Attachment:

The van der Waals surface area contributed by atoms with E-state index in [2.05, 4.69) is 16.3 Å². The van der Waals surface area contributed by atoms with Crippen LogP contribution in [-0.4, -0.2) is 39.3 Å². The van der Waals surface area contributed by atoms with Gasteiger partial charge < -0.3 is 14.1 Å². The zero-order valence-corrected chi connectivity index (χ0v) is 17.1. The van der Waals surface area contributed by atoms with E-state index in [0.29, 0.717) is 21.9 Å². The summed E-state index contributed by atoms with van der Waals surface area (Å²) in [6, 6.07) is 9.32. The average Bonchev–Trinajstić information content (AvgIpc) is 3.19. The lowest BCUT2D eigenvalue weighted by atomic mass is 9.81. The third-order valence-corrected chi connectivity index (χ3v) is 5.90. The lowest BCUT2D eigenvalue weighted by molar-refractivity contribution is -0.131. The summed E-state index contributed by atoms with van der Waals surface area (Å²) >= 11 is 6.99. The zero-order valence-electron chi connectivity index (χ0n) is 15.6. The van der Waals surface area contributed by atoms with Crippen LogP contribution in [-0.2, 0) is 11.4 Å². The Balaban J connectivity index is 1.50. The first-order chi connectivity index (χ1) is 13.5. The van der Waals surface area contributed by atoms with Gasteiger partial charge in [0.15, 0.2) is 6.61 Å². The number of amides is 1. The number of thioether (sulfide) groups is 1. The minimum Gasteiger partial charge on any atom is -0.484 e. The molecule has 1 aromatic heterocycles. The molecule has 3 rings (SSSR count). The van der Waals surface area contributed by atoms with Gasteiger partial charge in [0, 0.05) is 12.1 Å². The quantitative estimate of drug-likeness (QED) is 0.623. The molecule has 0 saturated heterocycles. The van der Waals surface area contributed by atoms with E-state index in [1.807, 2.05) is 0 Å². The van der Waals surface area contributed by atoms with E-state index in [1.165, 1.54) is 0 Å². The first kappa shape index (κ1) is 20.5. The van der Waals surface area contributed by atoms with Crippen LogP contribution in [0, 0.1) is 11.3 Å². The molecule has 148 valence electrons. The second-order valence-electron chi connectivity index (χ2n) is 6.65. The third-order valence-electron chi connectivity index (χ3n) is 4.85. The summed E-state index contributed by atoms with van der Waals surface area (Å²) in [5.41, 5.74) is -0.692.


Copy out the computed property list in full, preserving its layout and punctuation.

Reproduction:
The van der Waals surface area contributed by atoms with E-state index in [2.05, 4.69) is 16.3 Å². The van der Waals surface area contributed by atoms with Crippen LogP contribution in [-0.4, -0.2) is 39.3 Å². The van der Waals surface area contributed by atoms with Gasteiger partial charge < -0.3 is 14.1 Å². The zero-order valence-corrected chi connectivity index (χ0v) is 17.1. The van der Waals surface area contributed by atoms with E-state index in [0.29, 0.717) is 21.9 Å². The summed E-state index contributed by atoms with van der Waals surface area (Å²) in [6, 6.07) is 9.32. The average Bonchev–Trinajstić information content (AvgIpc) is 3.19. The lowest BCUT2D eigenvalue weighted by atomic mass is 9.81. The third-order valence-corrected chi connectivity index (χ3v) is 5.90. The lowest BCUT2D eigenvalue weighted by molar-refractivity contribution is -0.131. The summed E-state index contributed by atoms with van der Waals surface area (Å²) >= 11 is 6.99. The zero-order valence-electron chi connectivity index (χ0n) is 15.6. The van der Waals surface area contributed by atoms with Crippen LogP contribution in [-0.2, 0) is 11.4 Å². The Balaban J connectivity index is 1.50. The first-order chi connectivity index (χ1) is 13.5. The van der Waals surface area contributed by atoms with Gasteiger partial charge in [0.15, 0.2) is 6.61 Å². The number of amides is 1. The number of thioether (sulfide) groups is 1. The minimum Gasteiger partial charge on any atom is -0.484 e. The molecule has 1 aromatic heterocycles. The molecule has 3 rings (SSSR count). The van der Waals surface area contributed by atoms with Gasteiger partial charge in [0, 0.05) is 12.1 Å². The quantitative estimate of drug-likeness (QED) is 0.623. The molecule has 0 saturated heterocycles. The van der Waals surface area contributed by atoms with E-state index in [1.807, 2.05) is 0 Å². The van der Waals surface area contributed by atoms with E-state index in [1.165, 1.54) is 0 Å². The first kappa shape index (κ1) is 20.5. The van der Waals surface area contributed by atoms with Crippen LogP contribution in [0, 0.1) is 11.3 Å². The molecule has 148 valence electrons. The second-order valence-electron chi connectivity index (χ2n) is 6.65. The third-order valence-electron chi connectivity index (χ3n) is 4.85. The summed E-state index contributed by atoms with van der Waals surface area (Å²) in [5.41, 5.74) is -0.692.